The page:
Close ties to the music industry could pay off for Microsoft in the short term with exclusive record industry deals. Companies such as Universal, for example, may grant Microsoft the rights to offer new releases earlier than rival services, says Gartenberg. Such deals would give Zune players an edge, which could translate into more money for the record and film companies. Solid relationships with content providers could also help sell Microsoft's technology and store to other music-player manufacturers—if it ever decides to give out the key to its walled garden. Microsoft executives were unavailable for comment.
Rob Enderle, principal analyst at San Jose-based Enderle Group, believes Microsoft will want to decrease the barriers for owners of rival music players to use its music download and subscription service. "At the end of the day, Microsoft wants to sell the technology," says Enderle. "They are still a technology company and they want to demonstrate that [their store] can work."
Business-Model Test Lab
Proving to detractors that it can power a successful music download service may be a reason Microsoft decided to distance Zune from other PlaysforSure devices. Because a variety of digital music devices supported PlaysforSure, using the technology was not always seamless and had its share of glitches. In blogs and columns, the technology was criticized for not allowing music to play with certainty on all supporting devices.
"Right now the complaint with PlaysforSure is sometimes it doesn't," says Enderle. "And when there is a problem, the hardware guys point to the software guys and say, 'We did everything we were supposed to do, it's your problem,' and the software guys point to the hardware guys and say, 'We did everything, it wasn't us that screwed up.' "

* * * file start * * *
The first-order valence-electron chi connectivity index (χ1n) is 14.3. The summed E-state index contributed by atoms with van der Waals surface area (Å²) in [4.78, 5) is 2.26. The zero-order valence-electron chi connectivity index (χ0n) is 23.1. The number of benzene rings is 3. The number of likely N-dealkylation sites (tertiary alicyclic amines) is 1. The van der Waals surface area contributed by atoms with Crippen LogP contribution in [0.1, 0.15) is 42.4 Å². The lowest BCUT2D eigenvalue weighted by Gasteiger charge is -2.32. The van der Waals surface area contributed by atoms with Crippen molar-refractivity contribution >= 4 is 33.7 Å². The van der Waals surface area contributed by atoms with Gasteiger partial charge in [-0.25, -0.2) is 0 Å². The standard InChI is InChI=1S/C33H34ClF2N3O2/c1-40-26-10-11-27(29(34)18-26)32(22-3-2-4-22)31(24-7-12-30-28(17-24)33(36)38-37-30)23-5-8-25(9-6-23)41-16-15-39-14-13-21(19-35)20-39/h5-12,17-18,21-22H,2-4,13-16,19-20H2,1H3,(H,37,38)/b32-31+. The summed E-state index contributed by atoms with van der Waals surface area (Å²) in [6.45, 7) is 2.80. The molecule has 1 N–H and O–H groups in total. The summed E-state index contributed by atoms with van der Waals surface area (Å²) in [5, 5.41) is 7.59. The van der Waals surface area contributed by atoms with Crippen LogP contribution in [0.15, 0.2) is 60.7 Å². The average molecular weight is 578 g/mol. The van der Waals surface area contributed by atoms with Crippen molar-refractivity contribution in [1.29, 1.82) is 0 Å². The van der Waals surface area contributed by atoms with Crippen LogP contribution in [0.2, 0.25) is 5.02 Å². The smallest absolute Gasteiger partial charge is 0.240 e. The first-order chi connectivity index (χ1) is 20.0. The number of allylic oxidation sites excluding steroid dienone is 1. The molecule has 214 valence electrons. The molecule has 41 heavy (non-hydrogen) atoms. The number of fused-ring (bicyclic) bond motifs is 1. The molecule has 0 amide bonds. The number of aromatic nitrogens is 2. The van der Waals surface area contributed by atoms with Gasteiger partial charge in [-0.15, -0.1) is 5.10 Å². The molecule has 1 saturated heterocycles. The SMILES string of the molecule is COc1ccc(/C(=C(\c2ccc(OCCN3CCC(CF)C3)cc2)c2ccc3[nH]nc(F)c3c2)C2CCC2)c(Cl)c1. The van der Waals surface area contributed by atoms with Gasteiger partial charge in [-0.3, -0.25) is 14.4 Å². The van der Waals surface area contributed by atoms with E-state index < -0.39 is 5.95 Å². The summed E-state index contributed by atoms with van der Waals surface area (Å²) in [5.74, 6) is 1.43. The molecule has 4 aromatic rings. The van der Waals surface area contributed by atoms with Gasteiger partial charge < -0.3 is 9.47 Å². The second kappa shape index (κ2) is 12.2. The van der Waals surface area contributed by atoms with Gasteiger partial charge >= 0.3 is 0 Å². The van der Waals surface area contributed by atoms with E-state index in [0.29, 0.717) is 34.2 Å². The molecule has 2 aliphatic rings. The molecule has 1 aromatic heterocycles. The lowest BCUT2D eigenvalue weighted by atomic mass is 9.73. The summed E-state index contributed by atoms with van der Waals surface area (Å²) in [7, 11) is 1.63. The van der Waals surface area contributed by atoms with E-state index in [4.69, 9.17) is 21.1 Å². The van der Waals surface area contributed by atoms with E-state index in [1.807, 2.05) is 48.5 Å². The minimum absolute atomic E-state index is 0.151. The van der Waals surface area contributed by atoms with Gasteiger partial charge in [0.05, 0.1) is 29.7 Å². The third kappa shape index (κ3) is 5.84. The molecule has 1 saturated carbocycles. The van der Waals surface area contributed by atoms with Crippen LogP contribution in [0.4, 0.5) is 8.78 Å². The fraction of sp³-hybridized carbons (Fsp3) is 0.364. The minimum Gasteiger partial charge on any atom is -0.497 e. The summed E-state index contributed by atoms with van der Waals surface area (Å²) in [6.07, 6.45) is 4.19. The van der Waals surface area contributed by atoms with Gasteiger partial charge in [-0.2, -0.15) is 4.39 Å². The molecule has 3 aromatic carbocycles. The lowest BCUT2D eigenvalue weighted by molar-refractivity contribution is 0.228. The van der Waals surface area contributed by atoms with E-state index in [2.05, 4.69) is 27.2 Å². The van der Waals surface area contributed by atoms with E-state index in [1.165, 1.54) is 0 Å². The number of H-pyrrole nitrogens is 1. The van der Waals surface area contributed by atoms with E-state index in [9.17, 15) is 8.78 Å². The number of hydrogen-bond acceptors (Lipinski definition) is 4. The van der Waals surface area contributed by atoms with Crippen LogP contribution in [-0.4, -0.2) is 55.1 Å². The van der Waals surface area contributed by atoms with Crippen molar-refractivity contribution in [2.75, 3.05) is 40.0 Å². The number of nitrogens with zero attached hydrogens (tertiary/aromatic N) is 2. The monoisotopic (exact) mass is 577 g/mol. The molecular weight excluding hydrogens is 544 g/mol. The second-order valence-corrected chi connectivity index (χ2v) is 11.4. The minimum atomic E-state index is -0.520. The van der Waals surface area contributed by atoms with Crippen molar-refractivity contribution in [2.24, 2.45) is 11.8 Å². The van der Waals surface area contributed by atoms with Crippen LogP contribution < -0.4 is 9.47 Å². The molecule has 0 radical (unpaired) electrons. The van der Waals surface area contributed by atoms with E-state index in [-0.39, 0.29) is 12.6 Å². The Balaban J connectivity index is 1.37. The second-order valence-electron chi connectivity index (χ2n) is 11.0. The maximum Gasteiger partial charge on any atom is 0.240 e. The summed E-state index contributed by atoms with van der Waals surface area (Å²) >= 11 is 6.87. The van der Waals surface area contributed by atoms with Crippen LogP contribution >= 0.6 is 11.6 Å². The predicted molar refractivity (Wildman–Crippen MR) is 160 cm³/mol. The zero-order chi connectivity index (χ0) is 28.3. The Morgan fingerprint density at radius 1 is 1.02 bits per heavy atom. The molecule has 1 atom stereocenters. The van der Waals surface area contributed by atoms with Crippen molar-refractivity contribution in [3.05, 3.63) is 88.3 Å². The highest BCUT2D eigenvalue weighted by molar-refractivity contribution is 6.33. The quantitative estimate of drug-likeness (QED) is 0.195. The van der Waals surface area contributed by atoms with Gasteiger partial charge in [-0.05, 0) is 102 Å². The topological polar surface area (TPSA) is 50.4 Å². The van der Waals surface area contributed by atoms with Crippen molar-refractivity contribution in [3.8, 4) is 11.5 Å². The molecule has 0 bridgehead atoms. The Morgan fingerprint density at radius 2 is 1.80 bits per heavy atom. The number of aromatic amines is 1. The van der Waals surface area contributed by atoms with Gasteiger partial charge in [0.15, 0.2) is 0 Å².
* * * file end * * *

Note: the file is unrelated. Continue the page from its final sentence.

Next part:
Microsoft's approach to the digital music business this time gives it the control necessary to conduct a real-world test of the two supposed keys to Apple's success—seamless integration and an easy, 99¢-per download pricing model. Microsoft is offering the equivalent of a 99¢ download model as well as a subscription model in the vein of RealNetworks' (RNWK) Rhapsody service or Yahoo (YHOO) Music (see BusinessWeek.com, 9/05/06, "Meet the iTunes Wannabes"). Once it offers the same seamless experience as iTunes and iPod, Microsoft can monitor whether people gravitate toward the pay-per-download or subscription model, thereby making a better determination as to what pricing model consumers really prefer with all other things being equal.